We’ve all been there: Endlessly scrolling through the hundreds of movies served to you by the Netflix algorithm — only to come to the conclusion that there’s just nothing to watch. Then on to Hulu, or Amazon Prime Video, or any one of the other major streaming services, only to be faced with the same problem.
What if the solution to the paradoxical problem of too many choices but nothing to watch lies in yes, another streaming service? The team behind a newly launched streamer, Curia, hopes that could be the case.
Rather than hundreds of options served up by technology, Curia wants to deliver “only the good stuff” by programming around 80 features a month in a rotating selection of collections like this month’s New York Stories, featuring “King of New York,” “Light Sleeper,” and eight other films that take viewers across the boroughs and through decades. For just $3.99 a month, Curia aims to be a service that can serve as a compliment to the streaming giants, while never letting its subscribers feel the same way those other, bigger services do.
Curia launched in July and was founded by Edward Walson, a cable TV veteran and producer of theater and films including “Blue Jasmine.” Garrett Weaver, a former Universal and eOne acquisitions executive, and two-decade SXSW programming veteran Jarod Neece head Curia’s programming efforts.
“The experiment was to strip away all the analytics, strip away all the stuff that stops you from watching things, like ratings or user scores and other distractions and saying ‘If it’s on here, it’s probably worth your time,” said chief content officer Weaver. “We’re humans, there’s no algorithm here.”
While Curia takes a distinctively people-centered, old-fashioned approach in the digital age, there’s plenty of buzzy concepts that suggest the company’s model may hold promise. The idea of browsing fatigue — the feeling of running in place while perusing endless available options — is easily understood by any internet user. And tackling that head-on is one reason widely cited for the success of specialty supermarket Trader Joe’s: with just a few curated choices of any given category of product, consumers have an easier time making decisions and faith that those options are quality.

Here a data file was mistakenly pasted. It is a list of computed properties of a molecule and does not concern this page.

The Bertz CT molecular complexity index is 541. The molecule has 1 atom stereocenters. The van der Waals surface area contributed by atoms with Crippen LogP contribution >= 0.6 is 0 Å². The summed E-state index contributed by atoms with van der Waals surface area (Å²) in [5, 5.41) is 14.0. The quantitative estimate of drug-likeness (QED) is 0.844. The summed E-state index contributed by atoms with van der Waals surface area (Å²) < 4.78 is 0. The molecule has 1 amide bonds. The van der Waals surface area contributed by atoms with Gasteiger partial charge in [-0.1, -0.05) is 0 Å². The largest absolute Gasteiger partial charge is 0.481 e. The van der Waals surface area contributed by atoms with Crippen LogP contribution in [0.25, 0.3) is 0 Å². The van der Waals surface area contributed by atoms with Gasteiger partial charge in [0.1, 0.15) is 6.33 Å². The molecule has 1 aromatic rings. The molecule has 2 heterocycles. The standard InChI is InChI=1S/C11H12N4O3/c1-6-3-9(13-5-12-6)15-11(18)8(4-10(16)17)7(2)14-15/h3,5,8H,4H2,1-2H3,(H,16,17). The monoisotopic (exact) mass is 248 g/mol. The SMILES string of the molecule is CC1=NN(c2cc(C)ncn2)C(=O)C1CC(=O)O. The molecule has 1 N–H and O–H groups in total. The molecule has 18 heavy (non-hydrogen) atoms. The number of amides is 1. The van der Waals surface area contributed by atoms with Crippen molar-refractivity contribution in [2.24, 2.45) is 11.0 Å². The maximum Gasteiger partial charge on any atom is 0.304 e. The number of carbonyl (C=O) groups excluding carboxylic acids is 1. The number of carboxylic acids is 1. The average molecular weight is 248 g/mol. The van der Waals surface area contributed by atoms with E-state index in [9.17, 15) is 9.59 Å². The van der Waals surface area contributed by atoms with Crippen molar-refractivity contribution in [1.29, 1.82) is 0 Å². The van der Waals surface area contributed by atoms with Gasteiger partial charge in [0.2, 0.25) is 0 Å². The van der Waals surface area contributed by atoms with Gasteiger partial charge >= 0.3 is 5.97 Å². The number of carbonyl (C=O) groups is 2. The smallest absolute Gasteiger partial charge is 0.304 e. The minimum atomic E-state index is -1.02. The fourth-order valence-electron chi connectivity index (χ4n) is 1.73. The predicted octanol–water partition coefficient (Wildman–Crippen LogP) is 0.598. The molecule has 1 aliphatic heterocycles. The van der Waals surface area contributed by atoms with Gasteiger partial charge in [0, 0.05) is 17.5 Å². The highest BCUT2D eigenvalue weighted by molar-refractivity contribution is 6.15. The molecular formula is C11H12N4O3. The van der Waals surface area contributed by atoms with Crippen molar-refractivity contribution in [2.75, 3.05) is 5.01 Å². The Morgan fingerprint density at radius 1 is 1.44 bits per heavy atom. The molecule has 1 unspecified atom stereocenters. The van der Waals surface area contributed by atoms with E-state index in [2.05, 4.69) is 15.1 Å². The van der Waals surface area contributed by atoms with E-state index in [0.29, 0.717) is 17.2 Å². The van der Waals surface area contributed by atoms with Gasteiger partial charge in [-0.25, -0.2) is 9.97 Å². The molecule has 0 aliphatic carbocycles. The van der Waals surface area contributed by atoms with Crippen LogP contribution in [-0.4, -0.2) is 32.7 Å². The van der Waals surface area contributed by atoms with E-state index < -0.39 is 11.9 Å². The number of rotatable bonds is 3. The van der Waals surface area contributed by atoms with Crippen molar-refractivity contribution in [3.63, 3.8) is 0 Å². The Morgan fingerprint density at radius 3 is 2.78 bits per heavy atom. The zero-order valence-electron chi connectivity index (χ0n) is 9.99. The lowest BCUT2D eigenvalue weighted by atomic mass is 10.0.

Curia currently offers six collections of films featuring eight to 10 movies in each. Many include newer, familiar anchor titles — like “Bowling for Columbine” and “The Truman Show” in a collection centered around the idea of American democracy — along with older films (“The Parallax View”) and under-the-radar picks (“Camp X-Ray”). The collections all expire within a certain timeframe, recreating the kind of “rent or return” paradigm of the video store days.
Collections are populated with licensed films from distributors, including Paramount, MGM, Lionsgate, IFC Films, 1091, Kino Lorber, and A24. Additionally, Curia offers a rolling selection of 15-25 recent festival selections, along with around 40 shorts.
While some A24 films are available on Netflix, and Hulu has Searchlight movies, independent, arthouse, and foreign cinema is increasingly being squeezed out of the major streamers, who in recent years have increased their in-house production efforts. Richard Lorber, president and CEO of Kino Lorber, said deals with streamers are important for his company, which has agreements with some 20 different OTT platforms.
“We have 2,000 titles available digitally now in our growing catalogue of over 4,000 titles. Someone who can take a deep breath and take a deep dive into that library is sure to come up with some gems if they are curatorially astute, which [Weaver] is,” Lorber said. “They seem to have an appetite for a wider selection of content than MUBI, with whom we do a lot, and a different approach to Criterion, who we also do a lot with. I think they’re filling a space that’s worthy of filling because there are so few other options for the curatorially excellent arthouse fare — you can’t find them on the major streamers.”
Indeed, Weaver sees Curia as filling a unique space in the market.
“Can you bridge the gap between a Netflix, which is super, super broad, and a Criterion, which is geared toward cinephiles?,” he said. “I think there are a lot of people out there who really love movies, but maybe aren’t somebody who wants to read a book about it.”
But like the Criterion Channel, with its essays and featurettes, Curia has a value added element too: Watching films in context of one another.
On Wednesday, Curia launched the debut episode of its podcast, “You Had Me at Curia.” In the episode Ricky Camilleri and Weaver map the trajectory of New York cinema through the collection’s films, along with a guest appearance from “King of New York” director Abel Ferrera, who discussed the making of the 1990 thriller.
The podcast is available here, as well as on Acast, Spotfiy, and Apple Podcasts.
More information on Curia is available on its website.
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